Africa Top10 News

1The Man behind the Ghana Robotic Academy Foundation

Ashitey Trebi-Ollennu

As a young boy, Ashitey Trebi-Ollennu was fascinated by the planes that flew in and out of the airport. But his dreams were not to be a pilot; his imagination was more unique than that. Many years after, the young dreamer is now a lead engineer on InSight – NASA’s spacecraft which recently landed on Mars. He is in charge of the mission’s robotic arm mechanism.

SOURCES: CNN

2Investigation Documents Plagiarism in African Biomedical Journals

Plagiarism in African Biomedical Journals

The research, published in November, examined 495 papers published online in 2016 by 100 Africa-based journals. Of those, 313 articles showed evidence of plagiarism, ranging from one or two to over six copied sentences. The paper showed lifting of sentences or complete ideas was more common in the introduction and discussion parts of the paper and less so in the results. Even though the sample was conducted only in English in 30 African countries it skewed towards a few countries—Nigeria and South Africa—moderate plagiarism, three to six sentences, was still rampant across most of the articles.
SOURCES: Quartz Africa

3Yabacon Valley Sees Techpreneurs Strive Despite Challenges

Yabacon Valley

Any entrepreneur in Nigeria faces high operating costs brought on by the country’s unstable power supply, shaky internet and a fluctuating currency. Undaunted, Nigeria’s tech startups have proliferated; kick-starting a young but thriving tech scene. But the ecosystem needed to support these new ventures has yet to mature, say investors and entrepreneurs, in addition to the physical infrastructure challenges. At stake is the opportunity to build the next “unicorn” (a startup valued at $1 billion) in a country that in just over three decades is projected to surpass the U.S. in terms of population, reaching 400 million people by 2050.

SOURCES: Ozy

4Africa’s Cocoa Industry Reneges

Africa’s Cocoa Industry

Conservation group Mighty Earth says big chocolate companies and the governments of Ghana and the Ivory Coast continue to be responsible for the deforestation of tens of thousands of hectares of land over the past year in former rainforest-covered nations, despite their solemn promises to end the practice last November.

SOURCES: The Guardian

5South Sudan’s Colourism Issues are Way More than Skin Deep

South Sudan’s Colourism

Skin bleaching is a popular practice in many parts of the world – from Africa through Asia and the Middle East to North and South America – that promotes light skin as the standard of female beauty. Conservative estimates put the value of the global market at around $10bn annually. But in South Sudan, the world’s youngest country and home to some of the darkest people worldwide, skin whitening and the issue of colourism – commonly defined as prejudice or discrimination against dark-skinned people – is linked to a complex history.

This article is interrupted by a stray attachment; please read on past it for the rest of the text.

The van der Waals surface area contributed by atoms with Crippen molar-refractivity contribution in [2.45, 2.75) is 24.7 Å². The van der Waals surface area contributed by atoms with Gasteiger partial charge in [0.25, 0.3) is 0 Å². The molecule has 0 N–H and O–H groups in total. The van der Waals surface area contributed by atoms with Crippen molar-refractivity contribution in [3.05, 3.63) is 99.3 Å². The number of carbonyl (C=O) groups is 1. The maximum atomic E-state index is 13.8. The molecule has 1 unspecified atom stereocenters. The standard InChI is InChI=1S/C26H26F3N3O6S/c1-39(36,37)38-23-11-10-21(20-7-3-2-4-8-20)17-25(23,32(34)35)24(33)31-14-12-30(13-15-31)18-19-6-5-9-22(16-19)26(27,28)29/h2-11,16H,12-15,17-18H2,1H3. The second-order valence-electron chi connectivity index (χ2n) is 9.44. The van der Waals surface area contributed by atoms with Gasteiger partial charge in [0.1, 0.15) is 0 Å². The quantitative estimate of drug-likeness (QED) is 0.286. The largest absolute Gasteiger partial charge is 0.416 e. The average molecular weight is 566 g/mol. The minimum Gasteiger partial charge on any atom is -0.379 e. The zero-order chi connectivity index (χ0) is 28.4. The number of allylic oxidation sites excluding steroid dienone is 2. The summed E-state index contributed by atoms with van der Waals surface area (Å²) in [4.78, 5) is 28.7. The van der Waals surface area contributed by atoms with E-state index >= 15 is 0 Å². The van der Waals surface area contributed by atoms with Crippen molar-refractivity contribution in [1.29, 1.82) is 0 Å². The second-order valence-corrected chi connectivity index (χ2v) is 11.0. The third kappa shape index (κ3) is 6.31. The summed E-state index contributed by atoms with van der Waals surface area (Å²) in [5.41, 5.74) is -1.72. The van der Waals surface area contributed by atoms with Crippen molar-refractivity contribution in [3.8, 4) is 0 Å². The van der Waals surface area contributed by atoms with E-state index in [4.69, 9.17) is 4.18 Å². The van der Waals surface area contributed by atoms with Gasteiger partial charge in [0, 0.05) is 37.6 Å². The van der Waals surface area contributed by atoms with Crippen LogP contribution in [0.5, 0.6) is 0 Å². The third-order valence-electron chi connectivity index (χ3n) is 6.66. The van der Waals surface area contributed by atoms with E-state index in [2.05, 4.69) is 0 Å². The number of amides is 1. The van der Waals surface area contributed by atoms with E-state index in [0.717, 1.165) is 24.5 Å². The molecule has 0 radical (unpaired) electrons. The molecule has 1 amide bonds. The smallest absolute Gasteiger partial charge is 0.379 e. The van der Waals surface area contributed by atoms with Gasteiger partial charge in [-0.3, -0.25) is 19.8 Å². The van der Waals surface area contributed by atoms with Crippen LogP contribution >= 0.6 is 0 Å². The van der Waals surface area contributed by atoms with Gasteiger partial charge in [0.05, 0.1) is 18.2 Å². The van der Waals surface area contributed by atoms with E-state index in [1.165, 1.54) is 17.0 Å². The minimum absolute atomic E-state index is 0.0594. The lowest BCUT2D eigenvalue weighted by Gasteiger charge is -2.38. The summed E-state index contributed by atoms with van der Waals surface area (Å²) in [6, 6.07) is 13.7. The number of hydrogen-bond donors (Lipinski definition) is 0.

SOURCES: Al Jazeera

6African Leadership School

Lebawi Academy

What does it take to become a great leader? Lebawi Academy shows that the journey of being a great leader starts from your foundation and by providing building blocks to young Africans; the school is at the forefront of mentoring Africa’s next generation of leaders.

SOURCES: Africa.com

7Egypt is Promoting itself as a Linchpin for Intra-African Trade

Intra-African Trade

President Abdel Fattah al-Sisi is due to chair the African Union in 2019, and wants to model its economic model reform across Africa, “we will seek with sincere effort to build on what has been achieved over the past years and to complete our continent’s development agenda.”
SOURCES: CGTN Africa

8What does the UN African Migration Pact mean for Africans?

Antonio Guterres

U.N. Secretary-General Antonio Guterres says migration “should be well managed and safe, not irregular and dangerous” as he praised a group of more than 150 nations for adopting a global pact meant to improve the way the world handles the flow of migrants.

SOURCES: VOA

9Writing her Way into Uganda’s History Books

Uganda's History Books

From a total of 110 submissions from 11 nations in Africa, two works of poetry stood out this year. One of them is by a Ugandan – Harriet Anena. After being announced joint-winner of the 2018 Wole Soyinka Prize for Literature in Africa, Anena was delighted at her achievement and later tweeted saying she was “super happy”.

SOURCES: New Vision

10Kenyan Bridal Wear brings Pop of Colour for “the Dress”

Kenyan Bridal Wear

Could the traditional white wedding dress be a thing of the past? Ogake Mosomi from Nairobi in Kenya designs colourful wedding dresses and says the demand is growing.

SOURCES: BBC